We claim:

1. A towel holder comprising a generally rectangular sheet of flexible non-pervious material; cooperating zipper portions attached to opposite sides of said sheet in order to define, when said zipper portions are interleaved, a generally tubular body open at each end; a towel in said body having end portions extending outside the open ends of the tubular body; and means secured intermediate the ends of said towel and to said tubular body for connecting said towel to said body and for limiting the extent of sliding movement of the towel within the body so that at least a portion of each end of the towel always extends outside the adjacent open end of the tubular body.

2. A towel holder comprising an elongated hollow body open at each end, a towel slidably disposed in said body, said towel being greater in length than said body so that a portion thereof always extends beyond each of the open ends of said body, an elongated slot in said body, a thong extending through said slot and attached to said towel, and means on said thong for preventing its removal from said slot, said thong being connected to the middle of the towel and having a length slightly less than half the length of the towel so that at least a portion of each end of the towel always extends outside the adjacent open end of the hollow body.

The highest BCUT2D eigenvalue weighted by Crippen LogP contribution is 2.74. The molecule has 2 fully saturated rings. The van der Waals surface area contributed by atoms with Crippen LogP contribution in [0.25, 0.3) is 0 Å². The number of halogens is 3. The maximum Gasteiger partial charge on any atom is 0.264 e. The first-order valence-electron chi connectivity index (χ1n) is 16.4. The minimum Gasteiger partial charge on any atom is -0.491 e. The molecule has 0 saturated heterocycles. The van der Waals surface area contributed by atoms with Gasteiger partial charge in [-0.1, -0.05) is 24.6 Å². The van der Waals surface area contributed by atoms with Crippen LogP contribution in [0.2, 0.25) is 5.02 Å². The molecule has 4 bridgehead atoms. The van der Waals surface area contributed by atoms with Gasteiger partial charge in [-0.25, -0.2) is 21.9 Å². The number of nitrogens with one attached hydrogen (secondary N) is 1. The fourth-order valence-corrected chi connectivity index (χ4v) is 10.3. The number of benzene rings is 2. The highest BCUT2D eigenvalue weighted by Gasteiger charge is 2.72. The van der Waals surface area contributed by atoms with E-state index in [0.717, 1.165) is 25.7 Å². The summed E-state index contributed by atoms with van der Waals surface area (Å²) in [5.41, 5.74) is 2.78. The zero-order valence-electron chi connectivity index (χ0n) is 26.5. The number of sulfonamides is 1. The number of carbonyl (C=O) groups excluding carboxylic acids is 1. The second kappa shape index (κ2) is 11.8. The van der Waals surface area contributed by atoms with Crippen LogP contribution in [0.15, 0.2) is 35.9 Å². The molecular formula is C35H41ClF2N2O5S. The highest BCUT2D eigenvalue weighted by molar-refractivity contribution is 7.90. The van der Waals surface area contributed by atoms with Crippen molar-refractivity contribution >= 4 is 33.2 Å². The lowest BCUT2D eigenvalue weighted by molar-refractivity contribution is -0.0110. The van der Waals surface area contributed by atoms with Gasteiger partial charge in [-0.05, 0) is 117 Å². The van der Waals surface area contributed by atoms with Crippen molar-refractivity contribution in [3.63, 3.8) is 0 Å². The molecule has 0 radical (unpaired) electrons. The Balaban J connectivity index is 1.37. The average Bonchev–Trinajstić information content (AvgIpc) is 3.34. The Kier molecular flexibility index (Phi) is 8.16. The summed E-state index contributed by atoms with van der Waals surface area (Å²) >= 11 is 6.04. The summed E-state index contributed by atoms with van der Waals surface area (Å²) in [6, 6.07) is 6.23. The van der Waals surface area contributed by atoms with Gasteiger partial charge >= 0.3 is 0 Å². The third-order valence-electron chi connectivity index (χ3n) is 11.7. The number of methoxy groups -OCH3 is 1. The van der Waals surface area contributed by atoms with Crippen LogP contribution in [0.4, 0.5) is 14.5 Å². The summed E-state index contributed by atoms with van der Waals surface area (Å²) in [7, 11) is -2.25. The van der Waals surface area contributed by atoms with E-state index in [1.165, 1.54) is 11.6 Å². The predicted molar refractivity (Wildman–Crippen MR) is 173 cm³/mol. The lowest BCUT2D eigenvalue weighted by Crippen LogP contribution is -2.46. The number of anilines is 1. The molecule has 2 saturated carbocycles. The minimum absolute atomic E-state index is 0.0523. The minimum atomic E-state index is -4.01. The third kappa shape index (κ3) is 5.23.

3. A towel holder comprising an elongated hollow body, a towel slidably disposed in said body, an elongated slot in said body, a thong extending through said slot and attached to said towel, and means on said thong for preventing its removal from said slot, said towel being greater in length than said body so that a portion thereof always extends beyond the ends of said body, said body having a second slot extending longitudinally inwardly from one end of said body, said body being mad-e of easily deformable material, said second slot being provided for defining deflectable tab portions which deflect laterally of the slot under the influence at wedging action occurring when the towel is being pushed into the body by a persons finger.